I’m trying to generate some performance plots of my code which is manipulating data structures of ever increasing size. The way that I currently do this is to just run the program with different limits of what I’m pretty sure will finish. But I’d love to set limits which are too large and just have the program run until it fails, and then let my huge structure allocations go out of scope, and continue with smaller sized structures. Then finally compute and plot the results.
Can this be done? Can I really catch and handle out-of-memory exceptions? I remember in the old days in C, when I called
malloc returned 0, then I could handle this in my C-program.
In Scala/JVM if I get an out-of-memory exception, does that mean something has been corrupted? or did it fail to allocate and avoid the corruption?
Handling OOM on the Java VM is very hard in the general case. Once such an error occurs, you know you’re running right at the limit of available memory. Even so much as concatenating two Strings in the error handler might fail.
To get guarantee of not cascading OOM errors, you’d have to pre-allocate everything that would be needed by your error handler. Not impossible, and maybe makes sense in your specific use case.
The way to handle OOMs is to catch OutOfMemoryError in a try/catch block, BTW. Not sure if you knew that from the text of your post. Here’s a link to the Oracle VM’s notes on the subject, which might be as good a place as any to start learning about the VM in OOM conditions: https://docs.oracle.com/javase/8/docs/technotes/guides/troubleshoot/memleaks002.html
In Java you don’t get
0 returned from
malloc (because there’s no
malloc in the language, unless you’re using
sun.misc.Unsafe or something like it) nor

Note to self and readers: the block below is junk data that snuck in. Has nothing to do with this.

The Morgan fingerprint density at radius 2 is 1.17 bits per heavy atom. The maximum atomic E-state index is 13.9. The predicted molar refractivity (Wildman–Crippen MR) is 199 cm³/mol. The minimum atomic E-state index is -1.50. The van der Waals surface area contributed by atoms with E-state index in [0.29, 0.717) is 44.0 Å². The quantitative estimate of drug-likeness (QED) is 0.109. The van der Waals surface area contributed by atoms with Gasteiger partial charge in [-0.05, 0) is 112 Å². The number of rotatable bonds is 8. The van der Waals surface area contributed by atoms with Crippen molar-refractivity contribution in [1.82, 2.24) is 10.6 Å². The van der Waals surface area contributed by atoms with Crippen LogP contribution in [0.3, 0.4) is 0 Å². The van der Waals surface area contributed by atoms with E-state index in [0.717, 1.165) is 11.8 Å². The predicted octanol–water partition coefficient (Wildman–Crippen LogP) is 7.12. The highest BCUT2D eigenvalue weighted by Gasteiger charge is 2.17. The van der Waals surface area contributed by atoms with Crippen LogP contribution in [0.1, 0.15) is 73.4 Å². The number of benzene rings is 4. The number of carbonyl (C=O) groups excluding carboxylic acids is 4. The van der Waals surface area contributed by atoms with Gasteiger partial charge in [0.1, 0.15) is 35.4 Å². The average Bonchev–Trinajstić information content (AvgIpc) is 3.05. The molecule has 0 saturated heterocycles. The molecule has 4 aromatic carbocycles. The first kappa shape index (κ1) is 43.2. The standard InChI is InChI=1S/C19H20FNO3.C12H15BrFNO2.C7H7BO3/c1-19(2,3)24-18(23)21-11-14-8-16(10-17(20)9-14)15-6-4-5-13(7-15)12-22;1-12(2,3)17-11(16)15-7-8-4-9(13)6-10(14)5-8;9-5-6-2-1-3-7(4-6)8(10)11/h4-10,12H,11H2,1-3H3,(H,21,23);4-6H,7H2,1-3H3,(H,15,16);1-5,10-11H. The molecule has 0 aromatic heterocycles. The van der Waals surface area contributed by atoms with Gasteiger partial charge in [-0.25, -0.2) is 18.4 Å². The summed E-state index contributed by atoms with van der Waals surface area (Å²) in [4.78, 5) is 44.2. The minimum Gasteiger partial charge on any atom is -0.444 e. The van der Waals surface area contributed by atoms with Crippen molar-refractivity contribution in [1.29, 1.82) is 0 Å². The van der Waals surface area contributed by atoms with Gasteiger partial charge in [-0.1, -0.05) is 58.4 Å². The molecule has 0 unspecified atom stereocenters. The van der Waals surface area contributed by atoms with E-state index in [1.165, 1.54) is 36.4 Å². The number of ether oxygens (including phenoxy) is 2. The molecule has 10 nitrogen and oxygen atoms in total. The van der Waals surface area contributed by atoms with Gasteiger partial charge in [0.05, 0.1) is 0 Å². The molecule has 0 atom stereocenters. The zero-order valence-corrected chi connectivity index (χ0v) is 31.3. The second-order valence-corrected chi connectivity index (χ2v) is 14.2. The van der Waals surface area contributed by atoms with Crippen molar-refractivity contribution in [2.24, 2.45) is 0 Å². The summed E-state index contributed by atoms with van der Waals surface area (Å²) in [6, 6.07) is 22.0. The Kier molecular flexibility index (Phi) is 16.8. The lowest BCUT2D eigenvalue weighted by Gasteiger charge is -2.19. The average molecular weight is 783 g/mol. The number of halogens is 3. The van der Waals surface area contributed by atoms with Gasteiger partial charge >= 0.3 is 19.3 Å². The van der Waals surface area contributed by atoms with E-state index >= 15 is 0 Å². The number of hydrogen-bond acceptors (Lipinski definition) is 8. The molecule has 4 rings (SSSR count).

null returned from
new always returns non-null reference. If you’re running out of memory then most of the time GC will firstly increase the frequency of GC cycles and if too much GC overhead is detected then random thread that was stalled on allocation will get OutOfMemoryError. If that doesn’t fix the problem then GC will continue GC cycles, interrupt another randomly picked thread with OoME if it can’t free enough memory and so on. OTOH, if you’re allocating very big objects (i.e. that’s usually a big array) then you’ll get OoMEs quicker, without waiting forever for GC to detect too big GC overhead.
In Java 11+ there’s Epsilon GC which guarantees quick failure on memory exhaustion, without any GC cycles. Depending on your allocation patterns, it could be a solution to your problem, e.g. you could spawn JVMs with Epsilon GC turned on and try successively bigger dataset sizes until the point of failure. I’m not sure if that’s the proper solution as Epsilon GC doesn’t collect any garbage, so if your algorithm generates lots of quickly dying gargbage (search for “generational hypothesis” in context of garbage collection to find why it’s a common case) then Epsilon GC failures can point to too small maximum problem size.